It , indeed , has the characteristics of a young author , who had already acquired
a ready and familiar mastery of poetic diction and varied versification , and who
had studied nature with a poet's eye ; for the play abounds in brief passages of ...
Not a double ' knave , says Johnson : and Dr. Farmer has shown , from several
passages of old poets , etc. , that two foolstwo knaves , were often used where we
should now say a double fool or knave . – for she hath had gossips " - " The ...
How otherwise , ' says he , do painters dister understood the passage , which is
thus paraphrased | tinguish copies from originals ? ' And have not authors in the “
Tales from Shakespeare : - their peculiar style and manner , from which a true ...
... as with passages in Love's Labour's Lost . The long doggerel lines , in which
so much of the more farcical part is written , is a vestige of the older versification
still used on the stage at the commencement of Shakespeare's dramatic career .
Now in the stirring passage of the day , Ant . E. Go , fetch me something : I'll break
ope A vulgar comment will be made of it ; And that supposed by the common
route , Dro . S. Break any breaking here , and I'll break Against your yet ungalled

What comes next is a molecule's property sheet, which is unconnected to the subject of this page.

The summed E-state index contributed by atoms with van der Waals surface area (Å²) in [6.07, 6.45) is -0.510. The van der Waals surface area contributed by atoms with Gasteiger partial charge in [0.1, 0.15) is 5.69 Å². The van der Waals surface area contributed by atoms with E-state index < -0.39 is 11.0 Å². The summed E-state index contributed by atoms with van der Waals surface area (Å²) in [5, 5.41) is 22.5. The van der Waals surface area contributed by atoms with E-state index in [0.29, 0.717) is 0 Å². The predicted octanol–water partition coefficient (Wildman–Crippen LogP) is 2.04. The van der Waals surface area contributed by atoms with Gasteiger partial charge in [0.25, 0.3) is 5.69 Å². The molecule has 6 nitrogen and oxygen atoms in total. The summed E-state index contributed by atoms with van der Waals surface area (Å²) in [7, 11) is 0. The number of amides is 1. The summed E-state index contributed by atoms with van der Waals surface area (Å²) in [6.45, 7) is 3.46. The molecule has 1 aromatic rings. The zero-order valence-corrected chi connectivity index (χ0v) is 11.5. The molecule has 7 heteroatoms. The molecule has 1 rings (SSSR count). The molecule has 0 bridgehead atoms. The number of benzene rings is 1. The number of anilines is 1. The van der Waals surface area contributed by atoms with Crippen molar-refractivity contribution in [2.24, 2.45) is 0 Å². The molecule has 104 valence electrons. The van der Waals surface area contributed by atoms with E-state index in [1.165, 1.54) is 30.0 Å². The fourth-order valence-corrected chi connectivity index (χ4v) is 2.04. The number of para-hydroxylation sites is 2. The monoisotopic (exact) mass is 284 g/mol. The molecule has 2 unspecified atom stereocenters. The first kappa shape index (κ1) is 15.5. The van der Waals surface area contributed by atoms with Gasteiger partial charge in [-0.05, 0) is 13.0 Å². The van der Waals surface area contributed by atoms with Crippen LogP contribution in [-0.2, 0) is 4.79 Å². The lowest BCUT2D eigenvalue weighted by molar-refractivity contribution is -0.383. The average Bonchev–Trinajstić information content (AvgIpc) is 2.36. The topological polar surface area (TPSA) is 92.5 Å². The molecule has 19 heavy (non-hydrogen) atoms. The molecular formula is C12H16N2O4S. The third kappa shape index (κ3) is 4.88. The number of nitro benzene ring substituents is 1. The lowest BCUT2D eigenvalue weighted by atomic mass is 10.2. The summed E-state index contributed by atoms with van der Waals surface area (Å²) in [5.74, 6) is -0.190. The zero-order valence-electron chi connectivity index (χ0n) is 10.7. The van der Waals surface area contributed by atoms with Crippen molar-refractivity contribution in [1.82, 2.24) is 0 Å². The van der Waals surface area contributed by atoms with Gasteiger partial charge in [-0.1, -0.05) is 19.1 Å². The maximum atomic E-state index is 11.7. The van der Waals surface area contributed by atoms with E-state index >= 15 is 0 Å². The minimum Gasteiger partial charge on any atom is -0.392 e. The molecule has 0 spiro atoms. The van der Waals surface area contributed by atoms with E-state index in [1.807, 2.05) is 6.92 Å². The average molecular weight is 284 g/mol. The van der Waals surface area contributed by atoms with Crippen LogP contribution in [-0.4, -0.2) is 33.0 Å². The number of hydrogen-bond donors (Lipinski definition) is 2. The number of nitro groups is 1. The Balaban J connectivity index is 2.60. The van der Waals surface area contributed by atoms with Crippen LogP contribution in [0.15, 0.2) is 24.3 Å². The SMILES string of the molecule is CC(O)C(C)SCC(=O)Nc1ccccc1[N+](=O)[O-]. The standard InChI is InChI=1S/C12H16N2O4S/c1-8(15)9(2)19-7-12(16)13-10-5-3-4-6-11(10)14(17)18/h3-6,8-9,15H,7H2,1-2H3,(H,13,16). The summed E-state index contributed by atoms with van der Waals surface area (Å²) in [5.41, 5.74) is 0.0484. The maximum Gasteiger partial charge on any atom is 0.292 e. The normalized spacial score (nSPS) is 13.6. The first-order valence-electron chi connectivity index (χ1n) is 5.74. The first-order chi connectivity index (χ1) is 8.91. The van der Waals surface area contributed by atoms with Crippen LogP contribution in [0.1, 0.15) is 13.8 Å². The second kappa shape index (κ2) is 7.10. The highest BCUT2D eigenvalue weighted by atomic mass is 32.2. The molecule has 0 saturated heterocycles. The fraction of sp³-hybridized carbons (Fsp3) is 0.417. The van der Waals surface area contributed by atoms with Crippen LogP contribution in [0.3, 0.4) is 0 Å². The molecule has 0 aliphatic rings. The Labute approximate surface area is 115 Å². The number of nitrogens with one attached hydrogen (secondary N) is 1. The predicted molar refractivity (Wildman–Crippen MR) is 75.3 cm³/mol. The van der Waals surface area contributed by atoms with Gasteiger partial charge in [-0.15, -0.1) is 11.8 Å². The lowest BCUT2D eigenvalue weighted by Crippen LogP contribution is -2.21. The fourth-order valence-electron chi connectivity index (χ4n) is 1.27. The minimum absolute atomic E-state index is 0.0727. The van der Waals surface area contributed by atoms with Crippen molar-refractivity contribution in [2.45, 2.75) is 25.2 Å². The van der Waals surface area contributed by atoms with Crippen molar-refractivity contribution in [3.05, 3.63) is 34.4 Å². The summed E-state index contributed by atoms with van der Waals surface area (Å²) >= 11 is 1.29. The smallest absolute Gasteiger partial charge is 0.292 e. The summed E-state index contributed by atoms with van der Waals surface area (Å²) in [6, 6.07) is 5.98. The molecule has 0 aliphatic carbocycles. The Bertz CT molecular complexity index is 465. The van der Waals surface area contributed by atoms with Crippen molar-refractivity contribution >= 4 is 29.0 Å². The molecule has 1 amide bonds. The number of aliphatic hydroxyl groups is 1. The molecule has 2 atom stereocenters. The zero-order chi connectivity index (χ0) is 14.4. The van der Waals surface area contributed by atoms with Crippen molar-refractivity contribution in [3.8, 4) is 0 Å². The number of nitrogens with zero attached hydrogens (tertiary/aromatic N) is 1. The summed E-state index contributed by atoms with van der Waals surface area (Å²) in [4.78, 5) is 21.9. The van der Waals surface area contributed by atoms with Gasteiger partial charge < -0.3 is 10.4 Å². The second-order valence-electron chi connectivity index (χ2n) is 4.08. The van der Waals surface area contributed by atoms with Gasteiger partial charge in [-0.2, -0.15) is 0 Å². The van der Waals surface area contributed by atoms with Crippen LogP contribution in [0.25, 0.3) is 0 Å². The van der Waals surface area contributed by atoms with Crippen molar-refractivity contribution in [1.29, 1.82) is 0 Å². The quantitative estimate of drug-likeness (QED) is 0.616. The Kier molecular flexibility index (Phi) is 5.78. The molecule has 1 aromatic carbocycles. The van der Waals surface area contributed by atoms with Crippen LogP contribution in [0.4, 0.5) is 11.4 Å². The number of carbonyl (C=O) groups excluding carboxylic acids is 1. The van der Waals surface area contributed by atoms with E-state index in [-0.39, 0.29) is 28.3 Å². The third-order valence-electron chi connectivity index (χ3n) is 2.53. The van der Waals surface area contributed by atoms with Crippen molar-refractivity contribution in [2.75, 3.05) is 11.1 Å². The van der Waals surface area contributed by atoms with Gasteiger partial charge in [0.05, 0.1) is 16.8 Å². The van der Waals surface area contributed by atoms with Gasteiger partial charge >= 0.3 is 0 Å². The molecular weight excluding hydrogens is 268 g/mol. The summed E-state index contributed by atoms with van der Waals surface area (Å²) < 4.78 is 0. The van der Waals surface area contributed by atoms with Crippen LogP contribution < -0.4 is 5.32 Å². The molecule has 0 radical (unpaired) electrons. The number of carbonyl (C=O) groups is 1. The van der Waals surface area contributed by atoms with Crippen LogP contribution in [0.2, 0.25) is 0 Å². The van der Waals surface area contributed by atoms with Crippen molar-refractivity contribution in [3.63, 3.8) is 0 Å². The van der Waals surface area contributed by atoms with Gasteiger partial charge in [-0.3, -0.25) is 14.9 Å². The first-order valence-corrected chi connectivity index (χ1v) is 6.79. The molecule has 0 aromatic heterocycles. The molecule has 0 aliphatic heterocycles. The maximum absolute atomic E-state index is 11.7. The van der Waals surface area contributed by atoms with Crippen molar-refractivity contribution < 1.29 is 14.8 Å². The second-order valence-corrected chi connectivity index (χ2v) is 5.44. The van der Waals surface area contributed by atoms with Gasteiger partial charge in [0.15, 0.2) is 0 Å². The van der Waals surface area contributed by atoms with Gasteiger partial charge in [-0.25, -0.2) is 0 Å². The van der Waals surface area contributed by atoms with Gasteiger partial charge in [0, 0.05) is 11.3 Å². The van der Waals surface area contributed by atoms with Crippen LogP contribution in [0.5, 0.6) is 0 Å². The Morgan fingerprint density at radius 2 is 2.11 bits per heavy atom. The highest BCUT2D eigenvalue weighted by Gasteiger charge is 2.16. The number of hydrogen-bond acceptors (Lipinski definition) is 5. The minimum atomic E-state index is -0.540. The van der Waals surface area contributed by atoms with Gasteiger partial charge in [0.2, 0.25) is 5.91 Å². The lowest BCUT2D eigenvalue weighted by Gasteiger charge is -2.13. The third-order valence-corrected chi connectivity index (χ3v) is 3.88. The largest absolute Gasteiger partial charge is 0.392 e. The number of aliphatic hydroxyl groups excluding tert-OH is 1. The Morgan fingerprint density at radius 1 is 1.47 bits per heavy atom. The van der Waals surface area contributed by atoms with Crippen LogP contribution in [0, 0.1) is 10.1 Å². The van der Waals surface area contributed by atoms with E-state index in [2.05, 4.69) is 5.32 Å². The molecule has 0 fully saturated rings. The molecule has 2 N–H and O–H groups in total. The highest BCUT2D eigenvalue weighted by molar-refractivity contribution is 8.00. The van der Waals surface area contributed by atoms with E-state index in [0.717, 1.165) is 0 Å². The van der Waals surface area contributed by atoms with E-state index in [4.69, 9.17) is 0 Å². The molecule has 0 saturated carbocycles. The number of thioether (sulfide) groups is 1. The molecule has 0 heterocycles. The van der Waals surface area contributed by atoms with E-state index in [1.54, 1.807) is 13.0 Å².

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"like a wood woman" might indeed have meant "frantic" or "wild" (with grief) which Launce mentions referring to the "shoe" which he adopts for the sake of illustration. However, Shakespeare, even at his earliest writings, was vastly entertained by double entendres and his love of puns is so well documented. In that time in Italy, women wore platform shoes which were raised to elevate the shoes from the mud and other unpleasant "stuff". These were called "chopines" and the platforms were constructed of wood. The higher the platform, the higher the pretentiousness of the lady. Her height could have put her above many others. Since Launce has his father and mother represented as shoes, this second meaning is certainly not outside of the possibility for Shakespeare's intention. Naturally, it would have had the effect of a rather "localized" and "temporary" idea, but the fact of its having been very popular in that day makes it a candidate for the Bard's delight.